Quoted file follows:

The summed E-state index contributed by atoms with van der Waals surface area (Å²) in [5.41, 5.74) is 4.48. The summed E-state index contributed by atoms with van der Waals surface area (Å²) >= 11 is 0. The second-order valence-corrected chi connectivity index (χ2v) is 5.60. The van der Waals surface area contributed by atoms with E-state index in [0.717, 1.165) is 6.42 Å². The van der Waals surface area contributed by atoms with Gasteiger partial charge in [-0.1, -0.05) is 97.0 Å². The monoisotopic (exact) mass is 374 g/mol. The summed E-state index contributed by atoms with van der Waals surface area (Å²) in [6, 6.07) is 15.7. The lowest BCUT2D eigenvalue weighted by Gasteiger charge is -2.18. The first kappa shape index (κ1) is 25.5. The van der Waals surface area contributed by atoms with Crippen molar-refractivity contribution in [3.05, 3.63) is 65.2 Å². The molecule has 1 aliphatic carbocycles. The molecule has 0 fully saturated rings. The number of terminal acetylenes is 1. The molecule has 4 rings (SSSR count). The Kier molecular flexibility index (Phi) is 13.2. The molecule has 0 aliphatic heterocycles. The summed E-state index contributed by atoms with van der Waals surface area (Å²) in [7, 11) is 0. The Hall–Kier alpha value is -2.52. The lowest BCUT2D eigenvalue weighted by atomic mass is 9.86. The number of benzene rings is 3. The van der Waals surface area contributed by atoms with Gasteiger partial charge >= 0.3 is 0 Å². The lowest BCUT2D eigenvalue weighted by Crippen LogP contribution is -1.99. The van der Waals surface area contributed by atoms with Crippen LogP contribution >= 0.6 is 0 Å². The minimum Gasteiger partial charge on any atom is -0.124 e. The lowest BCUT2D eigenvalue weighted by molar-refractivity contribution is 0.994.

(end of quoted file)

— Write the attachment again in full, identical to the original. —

The summed E-state index contributed by atoms with van der Waals surface area (Å²) in [5.41, 5.74) is 4.48. The summed E-state index contributed by atoms with van der Waals surface area (Å²) >= 11 is 0. The second-order valence-corrected chi connectivity index (χ2v) is 5.60. The van der Waals surface area contributed by atoms with E-state index in [0.717, 1.165) is 6.42 Å². The van der Waals surface area contributed by atoms with Gasteiger partial charge in [-0.1, -0.05) is 97.0 Å². The monoisotopic (exact) mass is 374 g/mol. The summed E-state index contributed by atoms with van der Waals surface area (Å²) in [6, 6.07) is 15.7. The lowest BCUT2D eigenvalue weighted by Gasteiger charge is -2.18. The first kappa shape index (κ1) is 25.5. The van der Waals surface area contributed by atoms with Crippen molar-refractivity contribution in [3.05, 3.63) is 65.2 Å². The molecule has 1 aliphatic carbocycles. The molecule has 0 fully saturated rings. The number of terminal acetylenes is 1. The molecule has 4 rings (SSSR count). The Kier molecular flexibility index (Phi) is 13.2. The molecule has 0 aliphatic heterocycles. The summed E-state index contributed by atoms with van der Waals surface area (Å²) in [7, 11) is 0. The Hall–Kier alpha value is -2.52. The lowest BCUT2D eigenvalue weighted by atomic mass is 9.86. The number of benzene rings is 3. The van der Waals surface area contributed by atoms with Gasteiger partial charge >= 0.3 is 0 Å². The lowest BCUT2D eigenvalue weighted by Crippen LogP contribution is -1.99. The van der Waals surface area contributed by atoms with Crippen LogP contribution >= 0.6 is 0 Å². The minimum Gasteiger partial charge on any atom is -0.124 e. The lowest BCUT2D eigenvalue weighted by molar-refractivity contribution is 0.994.